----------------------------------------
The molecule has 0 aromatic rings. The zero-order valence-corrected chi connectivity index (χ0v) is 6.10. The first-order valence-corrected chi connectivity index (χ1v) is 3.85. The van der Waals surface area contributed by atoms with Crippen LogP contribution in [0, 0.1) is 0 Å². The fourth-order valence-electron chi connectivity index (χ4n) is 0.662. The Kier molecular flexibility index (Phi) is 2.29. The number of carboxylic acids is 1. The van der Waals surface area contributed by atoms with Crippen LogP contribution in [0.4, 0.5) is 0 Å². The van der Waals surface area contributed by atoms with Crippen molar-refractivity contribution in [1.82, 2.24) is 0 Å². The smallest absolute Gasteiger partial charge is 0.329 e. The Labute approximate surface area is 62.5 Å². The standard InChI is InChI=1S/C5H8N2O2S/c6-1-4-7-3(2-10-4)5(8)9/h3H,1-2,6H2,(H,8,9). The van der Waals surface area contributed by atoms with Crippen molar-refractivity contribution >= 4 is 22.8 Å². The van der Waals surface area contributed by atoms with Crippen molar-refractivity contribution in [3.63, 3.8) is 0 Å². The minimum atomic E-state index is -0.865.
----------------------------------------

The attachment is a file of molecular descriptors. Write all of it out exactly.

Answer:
The molecule has 0 aromatic rings. The zero-order valence-corrected chi connectivity index (χ0v) is 6.10. The first-order valence-corrected chi connectivity index (χ1v) is 3.85. The van der Waals surface area contributed by atoms with Crippen LogP contribution in [0, 0.1) is 0 Å². The fourth-order valence-electron chi connectivity index (χ4n) is 0.662. The Kier molecular flexibility index (Phi) is 2.29. The number of carboxylic acids is 1. The van der Waals surface area contributed by atoms with Crippen LogP contribution in [0.4, 0.5) is 0 Å². The van der Waals surface area contributed by atoms with Crippen molar-refractivity contribution in [1.82, 2.24) is 0 Å². The smallest absolute Gasteiger partial charge is 0.329 e. The Labute approximate surface area is 62.5 Å². The standard InChI is InChI=1S/C5H8N2O2S/c6-1-4-7-3(2-10-4)5(8)9/h3H,1-2,6H2,(H,8,9). The van der Waals surface area contributed by atoms with Crippen molar-refractivity contribution >= 4 is 22.8 Å². The van der Waals surface area contributed by atoms with Crippen molar-refractivity contribution in [3.63, 3.8) is 0 Å². The minimum atomic E-state index is -0.865.